Offering Perks that Matter
A prominent feature of the war for talent has been the way companies have been one-upping one another when it comes to employee benefits. “Creative perks have become in vogue again,” Kelly says. These benefits, many of which are designed to alleviate the stresses of the pandemic, include mental health, well-being and family caregiving support; financial planning; onsite child care; sponsored transportation; and allowances for home office and remote technology.
Organizations have also announced they are making big investments in workers’ professional development, with the idea that employers can offer their front-line workers something truly meaningful: a brighter future through upskilling and an internal career path, or a debt-free college education.
Walmart is investing nearly $1 billion over the next five years in career training and development. Other large employers of hourly workers, including Amazon, Chipotle, Starbucks, and Target, have announced enhancements to their tuition and training programs.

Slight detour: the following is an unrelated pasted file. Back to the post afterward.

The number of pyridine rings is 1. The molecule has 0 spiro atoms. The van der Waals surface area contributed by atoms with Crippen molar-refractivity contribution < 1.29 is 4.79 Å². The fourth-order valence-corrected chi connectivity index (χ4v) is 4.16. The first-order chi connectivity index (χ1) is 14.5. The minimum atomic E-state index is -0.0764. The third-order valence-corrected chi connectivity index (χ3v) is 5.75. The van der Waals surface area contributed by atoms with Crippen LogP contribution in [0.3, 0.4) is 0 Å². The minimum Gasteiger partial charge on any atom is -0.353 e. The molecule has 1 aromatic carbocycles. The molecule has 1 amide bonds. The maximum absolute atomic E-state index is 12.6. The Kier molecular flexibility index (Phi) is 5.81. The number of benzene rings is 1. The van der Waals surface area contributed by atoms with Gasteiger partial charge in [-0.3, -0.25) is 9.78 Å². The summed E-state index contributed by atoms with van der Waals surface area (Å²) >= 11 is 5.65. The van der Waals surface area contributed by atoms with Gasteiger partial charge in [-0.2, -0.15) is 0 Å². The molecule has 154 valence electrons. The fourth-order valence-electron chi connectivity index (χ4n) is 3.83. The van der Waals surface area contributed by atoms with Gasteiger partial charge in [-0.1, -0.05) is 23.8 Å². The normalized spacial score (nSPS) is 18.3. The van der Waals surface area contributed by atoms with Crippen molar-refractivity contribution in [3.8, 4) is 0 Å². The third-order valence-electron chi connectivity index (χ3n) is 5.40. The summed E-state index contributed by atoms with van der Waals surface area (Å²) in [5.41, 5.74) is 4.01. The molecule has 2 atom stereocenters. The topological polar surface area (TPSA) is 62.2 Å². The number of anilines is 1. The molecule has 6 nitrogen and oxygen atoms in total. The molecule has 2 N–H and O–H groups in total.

Walmart’s Live Better U program pays 100 percent of tuition and books for eligible associates who want to earn college degrees or learn trade skills. In addition, “Walmart Academies give us more avenues to upskill associates so they can reach for their dream job internally,” Goldfinger says.
Chipotle offers to cover all expenses for 100 types of degrees across agriculture, hospitality, culinary, technology, and business studies at 10 universities, says Mike Miller, director of talent acquisition at the company. “Our retention rate is three-and-a-half times higher among employees enrolled in the education assistance program, and crew members participating are seven-and-a-half times more likely to move into a management role,” he adds.